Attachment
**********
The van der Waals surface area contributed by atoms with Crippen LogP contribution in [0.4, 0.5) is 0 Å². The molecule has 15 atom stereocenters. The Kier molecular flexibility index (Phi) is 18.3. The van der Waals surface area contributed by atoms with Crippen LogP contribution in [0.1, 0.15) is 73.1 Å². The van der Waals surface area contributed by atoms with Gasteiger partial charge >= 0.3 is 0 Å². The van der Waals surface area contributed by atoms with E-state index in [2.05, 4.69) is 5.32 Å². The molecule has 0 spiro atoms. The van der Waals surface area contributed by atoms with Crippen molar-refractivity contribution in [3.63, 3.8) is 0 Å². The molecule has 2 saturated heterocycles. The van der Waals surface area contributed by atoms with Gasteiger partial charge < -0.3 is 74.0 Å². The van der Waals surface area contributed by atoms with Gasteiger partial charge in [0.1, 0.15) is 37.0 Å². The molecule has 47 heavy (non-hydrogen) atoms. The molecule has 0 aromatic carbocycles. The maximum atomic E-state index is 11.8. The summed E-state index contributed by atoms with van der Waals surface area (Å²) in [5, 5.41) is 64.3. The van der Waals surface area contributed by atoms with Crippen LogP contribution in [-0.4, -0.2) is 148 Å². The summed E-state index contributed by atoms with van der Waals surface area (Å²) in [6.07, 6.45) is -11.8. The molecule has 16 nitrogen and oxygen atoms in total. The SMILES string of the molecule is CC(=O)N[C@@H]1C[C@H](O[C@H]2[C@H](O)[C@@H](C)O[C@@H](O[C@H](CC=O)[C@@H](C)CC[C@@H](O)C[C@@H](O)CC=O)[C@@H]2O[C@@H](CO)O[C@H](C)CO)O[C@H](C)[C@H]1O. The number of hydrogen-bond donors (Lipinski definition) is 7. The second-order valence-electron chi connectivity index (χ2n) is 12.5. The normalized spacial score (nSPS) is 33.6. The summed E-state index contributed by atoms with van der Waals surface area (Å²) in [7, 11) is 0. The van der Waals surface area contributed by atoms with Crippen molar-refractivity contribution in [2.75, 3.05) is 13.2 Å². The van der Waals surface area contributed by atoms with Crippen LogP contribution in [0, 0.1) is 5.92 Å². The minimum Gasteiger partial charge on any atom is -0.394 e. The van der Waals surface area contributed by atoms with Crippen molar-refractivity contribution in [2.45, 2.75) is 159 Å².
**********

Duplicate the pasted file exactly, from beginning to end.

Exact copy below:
The van der Waals surface area contributed by atoms with Crippen LogP contribution in [0.4, 0.5) is 0 Å². The molecule has 15 atom stereocenters. The Kier molecular flexibility index (Phi) is 18.3. The van der Waals surface area contributed by atoms with Crippen LogP contribution in [0.1, 0.15) is 73.1 Å². The van der Waals surface area contributed by atoms with Gasteiger partial charge >= 0.3 is 0 Å². The van der Waals surface area contributed by atoms with E-state index in [2.05, 4.69) is 5.32 Å². The molecule has 0 spiro atoms. The van der Waals surface area contributed by atoms with Crippen molar-refractivity contribution in [3.63, 3.8) is 0 Å². The molecule has 2 saturated heterocycles. The van der Waals surface area contributed by atoms with Gasteiger partial charge < -0.3 is 74.0 Å². The van der Waals surface area contributed by atoms with Gasteiger partial charge in [0.1, 0.15) is 37.0 Å². The molecule has 47 heavy (non-hydrogen) atoms. The molecule has 0 aromatic carbocycles. The maximum atomic E-state index is 11.8. The summed E-state index contributed by atoms with van der Waals surface area (Å²) in [5, 5.41) is 64.3. The van der Waals surface area contributed by atoms with Crippen LogP contribution in [-0.4, -0.2) is 148 Å². The summed E-state index contributed by atoms with van der Waals surface area (Å²) in [6.07, 6.45) is -11.8. The molecule has 16 nitrogen and oxygen atoms in total. The SMILES string of the molecule is CC(=O)N[C@@H]1C[C@H](O[C@H]2[C@H](O)[C@@H](C)O[C@@H](O[C@H](CC=O)[C@@H](C)CC[C@@H](O)C[C@@H](O)CC=O)[C@@H]2O[C@@H](CO)O[C@H](C)CO)O[C@H](C)[C@H]1O. The number of hydrogen-bond donors (Lipinski definition) is 7. The second-order valence-electron chi connectivity index (χ2n) is 12.5. The normalized spacial score (nSPS) is 33.6. The summed E-state index contributed by atoms with van der Waals surface area (Å²) in [7, 11) is 0. The van der Waals surface area contributed by atoms with Crippen molar-refractivity contribution in [2.75, 3.05) is 13.2 Å². The van der Waals surface area contributed by atoms with Crippen LogP contribution in [0, 0.1) is 5.92 Å². The minimum Gasteiger partial charge on any atom is -0.394 e. The van der Waals surface area contributed by atoms with Crippen molar-refractivity contribution in [2.45, 2.75) is 159 Å².